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The technique of the jessour(or jesr) is known since antiquity as a way of exploiting the surface runoff water for agriculture in arid regions. It is a typical system of the highlands in the southeastern regions of Tunisia and constitutes the foundation of the agri­cultural activities in this zone. It is based on a retention dam made of earth or stone perpendicular to the runoff, behind which the crops, mainly fruit trees, are cultivated. The dam stops and stores the runoff and supplies in this way water to the crops.

Jessour (singular: jesr) are generally used in mountainous areas, where they are often built into wadis, but they are also constructed on plains. The dams encourage the infiltration of the rainwater, which not only intensifies the agricul­tural production but also recharges the ground water. During extreme rainfalls a part of the disastrous runoff can be retained behind the dams which helps to reduce the damage that may be caused by floods.

Components of the jessour system

A jesr is a small hydraulic unit which comprises several parts: the dam, the terrace and the catchment area or impluvium (see figure 15 and 16). It can have a dimension from a few hundred to a few thousand square metres.

Figure 15: Jessour system (adapted from Belgacem, 1999)

Normally, the dam is constructed across the wadis or thalwegs. On gently sloping hills it is perpendicular to the slope. It aims at the reten­tion of sediments, which contribute arable soil, as well as the accumulation of runoff water, which is essential for the cultivation in arid zones. The dam is either made of stones or of consolidated soil. Its length can reach up to 200 meters in wide valleys. The height of the dam can vary between 50 cm and 5 m. As figure 16 illustrates the cross section of the dam shows a more or less trapezoidal form. The longer base is formed by the surface of the slope.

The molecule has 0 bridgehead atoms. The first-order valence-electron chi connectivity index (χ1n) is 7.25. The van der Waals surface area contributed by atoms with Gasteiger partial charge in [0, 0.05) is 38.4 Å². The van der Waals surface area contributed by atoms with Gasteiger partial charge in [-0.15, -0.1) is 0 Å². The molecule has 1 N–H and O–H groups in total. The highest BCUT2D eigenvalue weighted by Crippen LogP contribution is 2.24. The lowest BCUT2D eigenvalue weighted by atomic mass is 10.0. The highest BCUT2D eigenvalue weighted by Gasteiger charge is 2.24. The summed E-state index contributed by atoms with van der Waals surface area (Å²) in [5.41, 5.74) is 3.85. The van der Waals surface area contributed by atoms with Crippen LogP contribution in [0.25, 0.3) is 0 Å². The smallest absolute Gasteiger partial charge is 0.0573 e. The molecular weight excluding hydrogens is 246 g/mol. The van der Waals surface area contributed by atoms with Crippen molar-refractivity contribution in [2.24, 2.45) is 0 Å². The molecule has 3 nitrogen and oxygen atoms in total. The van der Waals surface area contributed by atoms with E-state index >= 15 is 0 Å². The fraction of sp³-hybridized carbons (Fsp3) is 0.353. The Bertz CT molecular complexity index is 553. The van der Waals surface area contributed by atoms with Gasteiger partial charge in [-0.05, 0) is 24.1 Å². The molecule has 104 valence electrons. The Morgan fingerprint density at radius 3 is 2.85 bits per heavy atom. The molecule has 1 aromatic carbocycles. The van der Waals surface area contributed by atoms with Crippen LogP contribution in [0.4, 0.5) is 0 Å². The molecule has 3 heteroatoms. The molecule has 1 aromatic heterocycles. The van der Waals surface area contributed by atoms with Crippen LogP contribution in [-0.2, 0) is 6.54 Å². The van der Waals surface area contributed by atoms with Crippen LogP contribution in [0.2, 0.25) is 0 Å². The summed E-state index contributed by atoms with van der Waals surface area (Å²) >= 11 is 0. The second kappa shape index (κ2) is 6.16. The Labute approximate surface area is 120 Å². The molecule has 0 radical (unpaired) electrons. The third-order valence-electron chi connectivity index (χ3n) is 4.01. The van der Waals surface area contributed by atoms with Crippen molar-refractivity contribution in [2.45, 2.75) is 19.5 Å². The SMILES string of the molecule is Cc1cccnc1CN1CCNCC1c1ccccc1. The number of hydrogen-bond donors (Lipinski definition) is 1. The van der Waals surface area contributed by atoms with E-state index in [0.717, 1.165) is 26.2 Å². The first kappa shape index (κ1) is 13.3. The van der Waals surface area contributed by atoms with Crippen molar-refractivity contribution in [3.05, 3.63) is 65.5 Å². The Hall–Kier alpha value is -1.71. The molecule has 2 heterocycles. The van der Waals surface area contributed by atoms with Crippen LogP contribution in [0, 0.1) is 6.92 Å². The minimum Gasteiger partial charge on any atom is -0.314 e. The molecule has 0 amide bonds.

Figure 16: Cross section of a jesr (adapted from Belgacem, 1999)

Generally the dams are equipped with one or two spillways, that discharge the excess water to the downstream side of the jessour. The runoff water is collected up to a height of about 20 cm or more before it is discharged into a downstream jesr system via the spillway. According to the size of the impluvium several jessour connected with each other can be superposed. Some considerations have to be taken into account for the construction of a spillway. If the threshold of the spillway is too high, the jesr on the downstream side will not receive enough surplus water and its production will decrease. If the spillway is not wide enough, the dam is threatened by undermining and the appearance of holes. Besides, the breaking of one tabia results nearly unavoidably in flooding and the breaking of downstream dams as well. If on the contrary the threshold is too low or the spillway too large, the water and soil retention capacity is not sufficient and the yield of the jesr will be unsatisfactory.

Figure 17: Dam with spillway (Photo: Meinzinger)

The terrace stretches behind the dam on the upstream side and provides the surface for farming activities. Runoff water and eroded soil accumulates on this plain surface. The soil depth varies in relation to the dam and can reach as high as 2 m. The surface of the terrace is often less than 2 ha. The CCR varies normally from 4 to 6, but it can also reach values as high as 100 (Achouri, 1994).

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